Saturday, September 28, 2013

Chain Cleaning And Lubing: How To Ride More Efficiently, And Look Good While Doing It.

I used to wonder why other cyclists were staring at me all of the time.  I just put it all down to my snappy riding attire and natural good looks.  It turned out, however, they were staring at my chain, big rings, and cassette, wondering how (and why) they were always so clean.  So, I told them.  Then, I asked them why theirs were always so dirty.  Blank stares quickly followed.

Thus began what would become one of my regular roadside chats with other cyclists about the care and feeding of their drivetrains.  Beginning with an operational lesson on how a clean crankset, cassette and chain are much more efficient and ending with a word about the money they would save by proper care and maintenance of said components.

So, for the Public’s viewing pleasure, below is an article I wrote for another on-line site on how my regular routine of drivetrain cleaning and maintenance developed into a sure-fire winner, and became the envy of riders from San Diego to Santa Barbara. 

In The Beginning, There Were Dirty Chains

Editor’s Note: In cases of an extremely dirty chains, cassettes and cranksets, a complete clean-up with a water hose and degreaser precedes the following regimen.

When your chain is dirty, use a good quality degreaser to get all of the muck and black crud that builds up off the drivetrain.  You can either us a bicycle specific cleaner (like Finish Line Citrus), or you can use a simple, household cleaner.  I use Mr. Clean in a spray bottle and a rag I don't plan to keep.

Raise the rear wheel off the ground.  I use a stand bought for $20.00 from In-Cycle.

Spray the rag with cleaner (or spray the chain) while turning the crank backward by hand squeezing the lower run of the chain with the rag.  Continue this until the rag comes up with no black streaks on the rag after successive cleanings.  Don't forget to wipe off the cassette and both big rings with cleaner, too.  While being careful not to get pinched, with the cleaner and rag, keep rotating the crank backwards and clean the grime off the jockey wheels.  Again, repeat until the rag comes up clean with no black streaks.  Wait 10 minutes for everything to dry.

Now, lube the chain with a bicycle specific chain lube (I use Tri-Flow).  Don't get the spray kind, as it gets lube all over the place, makes a mess, and wastes chain lube.  Get one with a pin-point applicator that allows you to put the lube where your chain needs it - On the inner rollers.  Run the chain backwards slowly while putting one drop of lube per roller.  Then, run the crank backwards 10-20 times evenly distribute the lubricant.  Wait 10 minutes for the lubricant to seep into the rollers. 

Now, use another clean rag on the lower run of the chain while running the chain backwards to clean off the excess lube - About 10-20 revolutions of the crank.  Do the same with both big rings and the derailleur jockey wheels.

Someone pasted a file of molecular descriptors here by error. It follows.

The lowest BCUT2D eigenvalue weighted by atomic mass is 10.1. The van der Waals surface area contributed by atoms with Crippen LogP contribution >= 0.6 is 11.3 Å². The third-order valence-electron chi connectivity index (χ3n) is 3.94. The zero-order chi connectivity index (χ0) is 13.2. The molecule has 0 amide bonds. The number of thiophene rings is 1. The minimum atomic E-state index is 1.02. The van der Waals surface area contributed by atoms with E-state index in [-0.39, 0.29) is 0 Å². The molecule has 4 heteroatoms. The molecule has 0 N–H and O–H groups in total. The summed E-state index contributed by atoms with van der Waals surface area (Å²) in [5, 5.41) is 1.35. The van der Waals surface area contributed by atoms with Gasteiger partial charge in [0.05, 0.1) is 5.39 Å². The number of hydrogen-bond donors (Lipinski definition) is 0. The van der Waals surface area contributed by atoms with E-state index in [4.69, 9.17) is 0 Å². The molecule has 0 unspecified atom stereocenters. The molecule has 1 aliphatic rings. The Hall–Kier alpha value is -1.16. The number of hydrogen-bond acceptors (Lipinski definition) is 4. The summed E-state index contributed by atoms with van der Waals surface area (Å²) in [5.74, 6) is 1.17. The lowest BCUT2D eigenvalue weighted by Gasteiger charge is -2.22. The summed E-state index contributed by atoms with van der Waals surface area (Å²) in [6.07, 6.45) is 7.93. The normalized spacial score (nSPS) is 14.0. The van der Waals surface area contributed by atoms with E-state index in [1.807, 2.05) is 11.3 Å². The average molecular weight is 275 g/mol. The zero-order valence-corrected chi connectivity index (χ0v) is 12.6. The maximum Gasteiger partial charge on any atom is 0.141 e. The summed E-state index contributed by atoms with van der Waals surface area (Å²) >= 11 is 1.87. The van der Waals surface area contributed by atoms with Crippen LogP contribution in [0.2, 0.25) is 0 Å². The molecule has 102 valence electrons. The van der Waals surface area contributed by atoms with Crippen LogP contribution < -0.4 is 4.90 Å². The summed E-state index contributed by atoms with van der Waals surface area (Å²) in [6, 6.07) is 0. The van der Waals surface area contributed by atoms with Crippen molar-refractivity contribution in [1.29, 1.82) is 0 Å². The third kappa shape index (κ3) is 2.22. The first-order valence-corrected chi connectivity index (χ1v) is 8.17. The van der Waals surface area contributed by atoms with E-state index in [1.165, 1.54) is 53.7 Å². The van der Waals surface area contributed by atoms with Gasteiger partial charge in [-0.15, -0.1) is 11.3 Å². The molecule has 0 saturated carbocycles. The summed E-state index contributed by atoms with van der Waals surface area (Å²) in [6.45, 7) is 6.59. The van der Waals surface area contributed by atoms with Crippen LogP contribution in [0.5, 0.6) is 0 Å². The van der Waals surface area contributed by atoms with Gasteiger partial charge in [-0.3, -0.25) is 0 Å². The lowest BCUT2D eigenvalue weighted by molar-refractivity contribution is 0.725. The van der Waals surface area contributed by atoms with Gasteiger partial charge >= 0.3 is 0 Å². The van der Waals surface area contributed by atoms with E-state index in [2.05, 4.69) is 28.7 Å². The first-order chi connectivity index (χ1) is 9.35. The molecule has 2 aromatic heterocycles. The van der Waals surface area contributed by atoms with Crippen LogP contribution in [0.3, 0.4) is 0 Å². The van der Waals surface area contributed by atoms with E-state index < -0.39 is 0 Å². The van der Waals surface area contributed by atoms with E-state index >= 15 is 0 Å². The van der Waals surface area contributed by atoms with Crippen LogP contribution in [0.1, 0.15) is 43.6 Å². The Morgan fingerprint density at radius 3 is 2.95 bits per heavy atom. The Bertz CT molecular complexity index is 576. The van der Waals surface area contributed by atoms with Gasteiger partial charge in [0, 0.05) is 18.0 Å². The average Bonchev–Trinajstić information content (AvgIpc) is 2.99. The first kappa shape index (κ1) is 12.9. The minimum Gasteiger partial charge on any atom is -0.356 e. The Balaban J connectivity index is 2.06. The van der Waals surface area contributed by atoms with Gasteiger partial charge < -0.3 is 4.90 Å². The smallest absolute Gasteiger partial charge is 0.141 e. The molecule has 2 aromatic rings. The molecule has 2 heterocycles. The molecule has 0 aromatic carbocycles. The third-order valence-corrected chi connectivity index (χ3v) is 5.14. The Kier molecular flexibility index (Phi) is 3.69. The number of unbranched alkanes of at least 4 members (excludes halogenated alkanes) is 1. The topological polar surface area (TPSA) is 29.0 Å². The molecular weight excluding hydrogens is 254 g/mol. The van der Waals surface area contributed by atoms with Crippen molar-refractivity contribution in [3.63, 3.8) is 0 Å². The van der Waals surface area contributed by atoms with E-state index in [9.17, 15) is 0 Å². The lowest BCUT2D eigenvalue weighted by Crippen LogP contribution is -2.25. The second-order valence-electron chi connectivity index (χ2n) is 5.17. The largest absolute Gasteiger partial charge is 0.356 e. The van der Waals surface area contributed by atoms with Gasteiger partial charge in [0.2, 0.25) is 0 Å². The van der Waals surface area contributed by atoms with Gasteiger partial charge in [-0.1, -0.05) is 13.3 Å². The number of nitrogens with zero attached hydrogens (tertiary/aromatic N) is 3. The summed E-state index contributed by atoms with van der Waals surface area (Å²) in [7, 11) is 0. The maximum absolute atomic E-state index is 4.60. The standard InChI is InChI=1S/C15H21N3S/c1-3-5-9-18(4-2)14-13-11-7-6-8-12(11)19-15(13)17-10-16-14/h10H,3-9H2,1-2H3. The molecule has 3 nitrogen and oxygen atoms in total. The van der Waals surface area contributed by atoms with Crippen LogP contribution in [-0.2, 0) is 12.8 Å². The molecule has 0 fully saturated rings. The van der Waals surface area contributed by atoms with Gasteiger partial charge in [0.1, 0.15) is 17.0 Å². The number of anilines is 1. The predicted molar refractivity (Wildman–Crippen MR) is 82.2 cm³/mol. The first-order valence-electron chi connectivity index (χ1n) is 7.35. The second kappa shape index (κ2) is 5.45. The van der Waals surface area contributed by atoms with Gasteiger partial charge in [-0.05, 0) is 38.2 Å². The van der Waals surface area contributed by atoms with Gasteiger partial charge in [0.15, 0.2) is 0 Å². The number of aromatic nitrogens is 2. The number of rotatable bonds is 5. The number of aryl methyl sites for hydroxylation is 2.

Now you can run the chain forward, while shifting through all the gears and both large and small rings up front.  This will evenly distribute the necessary amount of lubricant left on the chain.

You are now ready to ride.

After Every Ride.

Run a clean rag against the chain (lower run, cranking the chain backwards by hand) after every ride, till no more dirt appears on the rag.  Do the same to the cassette, big rings, and jockey wheels, too.  Following this after-ride regimen will keep excessive lubricant from attracting grit, while eliminating accumulated road grime, thus allowing the chain and gears to last a long time. 

*Editor’s Note: Lube every 300 miles or so, more if you ride in wet or dusty conditions.

A chain should always be clean enough to grab with your hand and no dirt or grime comes off after touching it.  Yes, they need to be that clean.  Dirt and grime add drag to the chain and gears, making pedaling that much harder and wasting energy.  Excess lube also attracts sand and grit, which wears down components (also making it harder to pedal), and costing you money in the long-run (your knees will happier too, as you will not be putting out extra watts (energy) to turn the crank).

This is post-ride, just before the usual wipe down.

One of my wheelsets after the post-ride wipe down.  Clean enough to touch - As they should be.

When I eventually changed out, via an upgrade, the cassette, derailleur and chain, the pedal effort was so low afterwards, that it was like being pushed from behind.  That was proof enough to me to keep the chain, gears and rollers clean, and it has made all the difference in my pedaling effort, and ultimately, my riding. 

I had no idea how much energy I was wasting with that worn out, dirty, unlubricated chain.

Getting into this routine will not only make pedaling much more efficient, but you will save a bundle of money on chains, cassettes and big rings, too.  And, your clean drivetrain will be the envy of your fellow riders.

Just remember to tell them how you do it.

*Stay tuned for the companion article: How To Keep Your Bike Looking New

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